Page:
Brewers 5 62 D. Herrera -0.2 -0.6
Cardinals 11 259.1 R. Franklin -1.2 -4.0
Diamondbacks 5 152.2 A. Galarraga -0.8 -2.3
Phillies 4 105.2 D. Herndon -0.6 -1.2
Rangers 8 109.2 C. Eppley -0.4 -2.0
Rays 6 165.2 A. Sonnanstine -0.8 -2.1
Tigers 10 184 A. Oliver -0.3 -1.9
Yankees 4 37 S. Proctor -0.7 -1.1

Turns out that the eventual world champion Cardinals had more negative-value pitchers than did the O's and had more total negative value. The early-season immolation of Ryan Franklin was a big factor, and the Cards struggled to find some consistency internally, which is part of why they ultimately traded for Mark Rzepczynski and Octavio Dotel from the Blue Jays. Neither of those players was on St. Louis at season's start and both made a positive contribution in leading them into their unlikely championship run.

What kind of Satanic luck is involved with the Yankees having only 37 innings thrown by negative-value pitchers? Even random panic bullpen scrub callups weren't bad for the most part. It's astounding.

One thing that sets apart the Orioles here is that four of their negative-value pitchers were starters. Of the ten pitchers, three remain on the 40-man roster: Matusz (-1.0 fWAR), Jason Berken (-0.5), and Kevin Gregg (-0.3).

Not surprisingly, between the Orioles and playoff teams, the O's are the only ones who were bad in both the pitching and hitting categories here. Teams with high absolute values in one were generally good in the other, and the rest were pretty balanced.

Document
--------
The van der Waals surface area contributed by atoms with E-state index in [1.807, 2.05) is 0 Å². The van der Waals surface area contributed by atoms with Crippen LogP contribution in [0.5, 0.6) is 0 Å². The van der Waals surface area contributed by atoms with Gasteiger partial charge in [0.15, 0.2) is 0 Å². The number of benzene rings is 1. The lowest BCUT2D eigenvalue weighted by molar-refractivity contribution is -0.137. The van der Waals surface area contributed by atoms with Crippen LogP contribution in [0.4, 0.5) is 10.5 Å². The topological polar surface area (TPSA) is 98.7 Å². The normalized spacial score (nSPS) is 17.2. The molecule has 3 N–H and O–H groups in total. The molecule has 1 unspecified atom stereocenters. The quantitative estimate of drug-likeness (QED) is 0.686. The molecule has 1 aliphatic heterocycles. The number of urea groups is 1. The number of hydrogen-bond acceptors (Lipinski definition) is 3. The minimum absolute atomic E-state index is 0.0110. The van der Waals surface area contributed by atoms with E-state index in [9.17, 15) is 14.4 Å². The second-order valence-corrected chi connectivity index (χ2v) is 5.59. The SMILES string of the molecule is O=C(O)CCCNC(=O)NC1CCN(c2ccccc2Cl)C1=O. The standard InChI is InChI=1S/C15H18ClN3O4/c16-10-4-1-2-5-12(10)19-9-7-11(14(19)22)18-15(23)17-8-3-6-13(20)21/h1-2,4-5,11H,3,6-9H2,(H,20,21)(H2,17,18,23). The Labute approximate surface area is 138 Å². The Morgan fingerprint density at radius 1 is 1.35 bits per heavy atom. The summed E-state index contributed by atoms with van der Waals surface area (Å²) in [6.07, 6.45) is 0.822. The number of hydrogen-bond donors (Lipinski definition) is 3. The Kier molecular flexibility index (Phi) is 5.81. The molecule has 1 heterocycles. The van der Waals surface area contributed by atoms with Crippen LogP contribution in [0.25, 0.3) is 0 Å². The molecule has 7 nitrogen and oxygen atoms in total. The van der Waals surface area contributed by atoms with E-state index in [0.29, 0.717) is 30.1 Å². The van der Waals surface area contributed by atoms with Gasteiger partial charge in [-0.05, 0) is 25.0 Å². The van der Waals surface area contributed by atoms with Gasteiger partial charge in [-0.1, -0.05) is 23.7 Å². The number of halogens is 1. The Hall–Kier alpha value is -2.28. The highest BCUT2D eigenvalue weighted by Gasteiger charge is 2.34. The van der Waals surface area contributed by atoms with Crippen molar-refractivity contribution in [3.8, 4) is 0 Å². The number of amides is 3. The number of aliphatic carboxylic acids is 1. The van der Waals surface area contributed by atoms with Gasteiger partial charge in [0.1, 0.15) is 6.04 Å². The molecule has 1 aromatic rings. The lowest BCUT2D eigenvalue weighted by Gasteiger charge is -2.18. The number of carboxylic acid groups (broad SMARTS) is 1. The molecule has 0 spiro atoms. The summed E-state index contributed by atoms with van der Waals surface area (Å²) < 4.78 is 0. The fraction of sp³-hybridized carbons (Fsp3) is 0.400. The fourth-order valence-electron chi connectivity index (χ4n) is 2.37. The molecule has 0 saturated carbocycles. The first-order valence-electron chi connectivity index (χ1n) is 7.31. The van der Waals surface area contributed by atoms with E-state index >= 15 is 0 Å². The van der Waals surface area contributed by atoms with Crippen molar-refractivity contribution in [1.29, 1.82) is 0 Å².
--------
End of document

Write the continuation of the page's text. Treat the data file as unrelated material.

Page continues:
These are things where teams can improve on the margins, particularly in the case of bench players, who are subject to less volatility than relievers. One problem with the Orioles, too, is that their scrubs weren't necessarily bench players: Pie appeared in half the team's games. Guerrero sat in the cleanup spot nearly the whole season.

As far as the bullpen goes, any team can be struck by a random Rupe in April, but the good teams can quickly DFA that guy and try the next guy who ends up better. It takes a bad team like the Orioles to ride 31 games from Jeremy Accardo when he ends up with a 5.73 ERA. And only a team as bad as the Orioles would keep throwing Matusz out there when he looked terrible.

The O's had a total of -7.9 fWAR between their hitting and pitching scrub-level players. This is indicative of tremendously poor organizational depth; the Orioles tried numerous players both hitting and pitching and many were bad. After a while there was no one better to try. Has Dan Duquette's tinkering made any improvement here? Endy Chavez ought to be an upgrade over Pie; just like that, the biggest negative is wiped out. As for the rest, we can only hope the marginal players and AAA replacements this year are better than last year's, and only time can tell for that.

In any case, none of these are sexy moves, as we all know. Supposing the Orioles got back 4 fWAR just from replacing negative-value players with zero-value players, and supposing 4 fWAR meant 4 wins (which is no sure thing in any case) then they'd still only have 73 wins. It's one way to help stop the bleeding, though, especially when most all of the moves made on the margins were inexpensive.

The real ticket to the top will be having a few great players and the rest decent-to-good, but that is a battle for another offseason. For now, we can hope for some small improvements and hope that they augur better things for the future.